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Monday, January 19, 2015.
Habaneros.

No choral rehearsal tonight, with the company resting from its big performances over the weekend. The Marys and I head out for dinner as the sun goes down, with the idea of going yet again to the ever-improving Tchoupstix.

But we are distracted by another restaurant two doors down in the same strip mall. It’s a narrow space with its walls painted in such bright colors that we are immediately suspicious. It’s cold and windy outside, so we take a table deep in the rear.

There’s something familiar about the menu. And then the manager comes out, and we recognize him from La Carreta, the local chain that rates Number One on the Marys’ hit parade of Mexican restaurants.

The more of the menu I read, the more it sounds like La Carreta Pumped Up. The names on the dishes may be the same, but the dishes themselves are two or three steps up in terms of interest, ingredients, presentation, and everything else except price. If I were not opposed to the word “authentic,” I would use it now.

Queso dip with chorizo at Habaneors.

Queso dip with chorizo at Habaneors.

The Marys follow their usual routine, and we begin with queso dip with chorizo. But unlike La Carreta’s version, this is mostly chorizo. While that makes it hard to scoop up with chips, it also makes ir meatier and more interesting.

I have chicken tortilla soup. It is very red and very hot–both pepper hot and stove hot. It is very, very good, with the bonus that it’s perfect for the weather. Except the part when it makes my scalp sweat. Even that seems a fair trade for this flavor.

Tacos Norteños, with tortilla and chicken soup in the foreground.

Tacos Norteños, with tortilla and chicken soup in the foreground.

The Marys each order trios of tacos. One is an assortment involving ribeye steak, bacon, bell peppers, guacamole and sour cream. “Norteños,” they call it, and it’s not the overloaded mess that it sounds like. The other is al pastor, the familiar shredded pork with its deceptively rich sauce. All are served on stretchy green tortillas.

Pollo diablo.

Pollo diablo.

I have the most interesting entree, pollo diablo. A dish by the same name is a La Carreta item I order fairly often, but this is nothing like that. The chicken part consists of a meaty, generous half-breast from off the grill. Spinach, chipotle sauce, broccoli (!) and bacon fill up the rest of the dish. This is more American than anything else we’ve had, but very pleasing both to the eye and to the palate.

Along the way, the manager brings us a few small sides. Two salsas–one brown, the other a chunky near-purple, both sharply flavored with chiles. I try them (especially the brown one, whose tastes are all very big) with every dippable item on the table.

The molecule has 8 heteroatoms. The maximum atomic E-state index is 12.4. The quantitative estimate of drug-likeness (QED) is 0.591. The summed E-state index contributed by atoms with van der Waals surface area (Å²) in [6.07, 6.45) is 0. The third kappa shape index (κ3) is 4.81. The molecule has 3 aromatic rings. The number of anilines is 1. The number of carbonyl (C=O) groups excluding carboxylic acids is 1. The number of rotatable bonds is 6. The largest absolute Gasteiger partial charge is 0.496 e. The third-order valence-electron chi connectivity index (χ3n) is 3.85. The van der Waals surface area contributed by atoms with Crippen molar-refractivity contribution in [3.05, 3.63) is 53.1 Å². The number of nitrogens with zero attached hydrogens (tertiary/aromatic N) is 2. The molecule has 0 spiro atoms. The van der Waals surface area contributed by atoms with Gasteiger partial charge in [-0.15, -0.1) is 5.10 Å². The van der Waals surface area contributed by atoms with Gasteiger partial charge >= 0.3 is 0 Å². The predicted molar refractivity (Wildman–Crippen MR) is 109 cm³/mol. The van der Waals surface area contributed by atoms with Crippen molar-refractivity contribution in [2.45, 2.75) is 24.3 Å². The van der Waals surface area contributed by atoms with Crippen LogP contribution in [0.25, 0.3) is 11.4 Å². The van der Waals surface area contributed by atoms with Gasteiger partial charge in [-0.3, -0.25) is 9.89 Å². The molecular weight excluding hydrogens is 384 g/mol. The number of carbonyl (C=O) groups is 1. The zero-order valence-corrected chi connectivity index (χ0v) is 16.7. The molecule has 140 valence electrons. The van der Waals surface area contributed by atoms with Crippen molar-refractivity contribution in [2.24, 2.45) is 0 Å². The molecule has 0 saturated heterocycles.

We have only begun to scratch the surface of this promising menu. I decide that it’s the Find Of The Month–a department in this publication that I will have to invent especially for this purpose. In fact, this may become the Year Of Mexican Dining in the New Orleans area, what with all the original new ones that keep cropping up where we least expect them. Like, in a Covington strip mall? One that now has three terrific and unique places to eat (Pardo’s and Tchoupstix are the other two).

Habaneros. Covington: 69305 LA Hwy 21. 985-871-8760.

5 Readers Commented

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  1. joe on January 26, 2015

    I’ll have to give your La Carreta’s a try since the locations in Baton Rouge and Denham Springs are at best ho-hum.

    TOM SEZ: Make sure they are La Carreta, not Carreta’s Grill. Two different companies.

  2. JB on September 5, 2015

    The Jalepeno Gringos had a frozen food taste that was disappointing but everything else was very yummy.

  3. Laurette Maillho on January 16, 2017

    Sorry Tom but I have to disagree with you on Habaneros. It was the worst Mexican food I have had. There were 3 of us having lunch. I had a taco which was awful and cold (actually all of our food was cold) and a beef enchilada. We all had an enchilada and all felt the same way that it tasted as if it came out of a can and all was cold. No more Habaneros for us. Service was very slow and waiter was unfamiliar with his menu.
    Thanks Tom my husband and I love your show.

    TOMMENT:
    I can’t write off a restaurant that’s delivered as many great dinners as I’ve had there. My guess is that you didn’t try any of the more most ambitious work. Tacos and enchiladas are the hamburgers of Mexico. Try it again and get things you never had before. Which places do you like?

  4. D J Bernard on June 19, 2017

    I am ready to give it a try, in spite of the connection to La Carretta. I have had one decent meal at La Carretta and that was a chicken mole’ dish that was quite good. Other than that, mediocre food and disinterested service. I know a few others who say they will not return there.

    I am looking forward to a better experience at Habaneros. That’s one good thing about living in our area, you never know where the next terrific meal will come from!

    Thanks for your insight, your radio show, recipes, books, and website. You are the king of rock and roll, errr, I mean New Orleans cuisine. Thank you, thank you very much.

  5. Jaala on September 8, 2017

    We recently moved to the Northshore and are anxious to try this place!
    Also, I checked out your A-Z list on your specific website and noticed you don’t have The Rusty Pelican listed under “Hamburgers”. It”s located in Mandeville on Girod Street, a few blocks from the lake. It’s FANTASTIC. Do yourself a favor and try it out–never a huge burger fan myself, but I make an exception for this place. Maybe try the burger with fried pickle slices on it…can’t remember the name but it’s divine!

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